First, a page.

I read the printed instructions from the pharmacy. (They'd asked before mailing if I needed them in any special format - audio or braille or whatever.) On the sheet and again on the bottle, it said the medication must be stored at 77 F (25 C), but that it can be stored "briefly" at temperatures from 59 - 86 F (15 - 30 C). Also, it must be kept away from moisture. And light. Wow, this stuff is sensitive! Good thing I brought it in from the front stoop; it's been pretty rainy. But, oh no! It was overnight downstairs, where the temperature was well below 77! (Was I going to need to buy an incubator for the one little pill bottle?)

I called the manufacturer's hotline. "Oh, that. That just means you need to keep it at room temperature. Don't put it in the fridge or near any heat sources, and you should be fine."

*whew*

But also... huh? If that's what you mean, then put that on the label. What's with the scary specificity?

Then again, among the safe places to store it that she listed was "medicine cabinet." The instructions also clearly say not to keep it in the bathroom. (Most likely because of moisture.) I think I'll call back today, see if I can check with someone else...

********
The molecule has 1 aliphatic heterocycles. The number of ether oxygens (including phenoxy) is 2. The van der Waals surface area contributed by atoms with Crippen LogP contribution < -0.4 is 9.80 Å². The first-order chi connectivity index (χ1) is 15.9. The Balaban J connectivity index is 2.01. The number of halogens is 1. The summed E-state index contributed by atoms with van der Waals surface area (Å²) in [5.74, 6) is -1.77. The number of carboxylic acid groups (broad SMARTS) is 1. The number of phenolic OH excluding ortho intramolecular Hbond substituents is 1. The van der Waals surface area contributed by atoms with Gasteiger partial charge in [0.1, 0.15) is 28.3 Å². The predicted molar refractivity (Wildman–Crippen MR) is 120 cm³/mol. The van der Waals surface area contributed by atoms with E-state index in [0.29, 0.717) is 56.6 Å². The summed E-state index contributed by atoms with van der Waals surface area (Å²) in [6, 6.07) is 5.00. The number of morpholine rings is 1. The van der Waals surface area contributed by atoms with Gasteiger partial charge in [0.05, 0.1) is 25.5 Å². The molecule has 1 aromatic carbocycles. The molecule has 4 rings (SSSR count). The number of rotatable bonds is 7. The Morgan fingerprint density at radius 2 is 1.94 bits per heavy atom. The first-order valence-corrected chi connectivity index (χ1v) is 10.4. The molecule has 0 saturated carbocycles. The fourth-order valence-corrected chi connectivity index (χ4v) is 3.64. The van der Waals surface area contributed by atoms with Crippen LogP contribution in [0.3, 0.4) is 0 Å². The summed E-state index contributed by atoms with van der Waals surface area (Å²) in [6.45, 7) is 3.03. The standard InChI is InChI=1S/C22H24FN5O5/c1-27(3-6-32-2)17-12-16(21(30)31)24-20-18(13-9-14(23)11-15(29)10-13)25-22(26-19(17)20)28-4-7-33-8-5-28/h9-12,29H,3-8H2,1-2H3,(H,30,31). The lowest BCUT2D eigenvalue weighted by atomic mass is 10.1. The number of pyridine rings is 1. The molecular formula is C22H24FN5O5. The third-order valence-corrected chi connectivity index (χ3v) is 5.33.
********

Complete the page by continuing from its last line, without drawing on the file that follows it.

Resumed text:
Anyway, I've got an appointment with the sleep doctor next week to let her know I have the stuff and go over instructions. By then, my sleep schedule should be coming around towards normal. I'm going to have to hold my sleep schedule steady for weeks or more to give this stuff a fair try. (The friendly people in the brochure told me that it can, for some people, take weeks or even months before the stuff has any noticeable effect.) We'll see how it goes. But this could get rough. And exhausting.
hatman: HatMan, my alter ego and face on the 'net (Default)
( Sep. 2nd, 2014 10:36 pm)
September, as best I can figure it:


Wed 3: Wake up in the evening. Drive all night.
Thu 4: Check into the hotel in the morning. Go to bed. Wake up a few hours early (maybe 4pm). Attend the funeral. Give the widow whatever support and company I can after. Spend the night (my daytime) in the hotel room.
Fri 5: Go to bed in the morning. Sleep late. Check out in the evening. Drive all night.
Sat 6: Arrive home in the morning. Try to stay awake for the day.
Sun, Mon, Tue: Adjust sleep schedule. Sleep. Rest.
Tue 9: Anna arrives 9pm. (May need to send parents to pick her up.)
Wed 10 - Fri 19: Tour around with Anna.
Sat - Thu: Rest. Maybe take care of some doctors' appointments.
Thu - Fri: Jewish New Year
Sat 27: Fly to Vancouver for 2 weeks. Visit with friends. Be in charge of the VCON registration desk.
hatman: HatMan, my alter ego and face on the 'net (Default)